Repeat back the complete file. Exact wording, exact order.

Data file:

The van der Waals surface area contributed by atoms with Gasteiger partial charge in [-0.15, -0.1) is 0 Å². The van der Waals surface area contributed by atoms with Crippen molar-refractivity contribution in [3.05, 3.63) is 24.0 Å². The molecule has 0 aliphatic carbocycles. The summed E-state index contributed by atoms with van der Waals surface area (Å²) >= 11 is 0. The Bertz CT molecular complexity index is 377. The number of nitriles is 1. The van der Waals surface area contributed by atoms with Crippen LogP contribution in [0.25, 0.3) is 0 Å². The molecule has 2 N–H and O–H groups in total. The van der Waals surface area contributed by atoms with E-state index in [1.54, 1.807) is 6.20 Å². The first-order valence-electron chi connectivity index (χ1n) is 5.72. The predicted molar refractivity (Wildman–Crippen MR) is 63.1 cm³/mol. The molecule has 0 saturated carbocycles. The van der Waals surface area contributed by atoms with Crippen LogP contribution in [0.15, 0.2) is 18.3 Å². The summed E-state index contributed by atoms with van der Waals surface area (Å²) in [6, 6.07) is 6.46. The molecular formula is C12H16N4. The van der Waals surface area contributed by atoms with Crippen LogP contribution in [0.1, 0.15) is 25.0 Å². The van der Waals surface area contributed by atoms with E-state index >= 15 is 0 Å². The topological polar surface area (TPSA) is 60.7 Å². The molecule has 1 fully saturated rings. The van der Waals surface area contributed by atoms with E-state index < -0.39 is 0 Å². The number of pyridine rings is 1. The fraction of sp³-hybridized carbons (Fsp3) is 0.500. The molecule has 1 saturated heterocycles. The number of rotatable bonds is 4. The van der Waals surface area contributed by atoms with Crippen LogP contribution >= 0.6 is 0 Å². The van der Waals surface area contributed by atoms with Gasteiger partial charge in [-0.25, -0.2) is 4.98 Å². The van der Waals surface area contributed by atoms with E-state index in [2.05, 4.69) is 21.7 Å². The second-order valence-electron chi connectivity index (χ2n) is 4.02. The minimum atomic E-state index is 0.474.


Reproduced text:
The van der Waals surface area contributed by atoms with Gasteiger partial charge in [-0.15, -0.1) is 0 Å². The van der Waals surface area contributed by atoms with Crippen molar-refractivity contribution in [3.05, 3.63) is 24.0 Å². The molecule has 0 aliphatic carbocycles. The summed E-state index contributed by atoms with van der Waals surface area (Å²) >= 11 is 0. The Bertz CT molecular complexity index is 377. The number of nitriles is 1. The van der Waals surface area contributed by atoms with Crippen LogP contribution in [0.25, 0.3) is 0 Å². The molecule has 2 N–H and O–H groups in total. The van der Waals surface area contributed by atoms with E-state index in [1.54, 1.807) is 6.20 Å². The first-order valence-electron chi connectivity index (χ1n) is 5.72. The predicted molar refractivity (Wildman–Crippen MR) is 63.1 cm³/mol. The molecule has 0 saturated carbocycles. The van der Waals surface area contributed by atoms with Crippen LogP contribution in [0.15, 0.2) is 18.3 Å². The summed E-state index contributed by atoms with van der Waals surface area (Å²) in [6, 6.07) is 6.46. The molecular formula is C12H16N4. The van der Waals surface area contributed by atoms with Crippen LogP contribution in [0.1, 0.15) is 25.0 Å². The van der Waals surface area contributed by atoms with E-state index >= 15 is 0 Å². The topological polar surface area (TPSA) is 60.7 Å². The molecule has 1 fully saturated rings. The van der Waals surface area contributed by atoms with E-state index < -0.39 is 0 Å². The number of pyridine rings is 1. The fraction of sp³-hybridized carbons (Fsp3) is 0.500. The molecule has 1 saturated heterocycles. The number of rotatable bonds is 4. The van der Waals surface area contributed by atoms with Crippen LogP contribution >= 0.6 is 0 Å². The van der Waals surface area contributed by atoms with Gasteiger partial charge in [-0.25, -0.2) is 4.98 Å². The van der Waals surface area contributed by atoms with E-state index in [2.05, 4.69) is 21.7 Å². The second-order valence-electron chi connectivity index (χ2n) is 4.02. The minimum atomic E-state index is 0.474.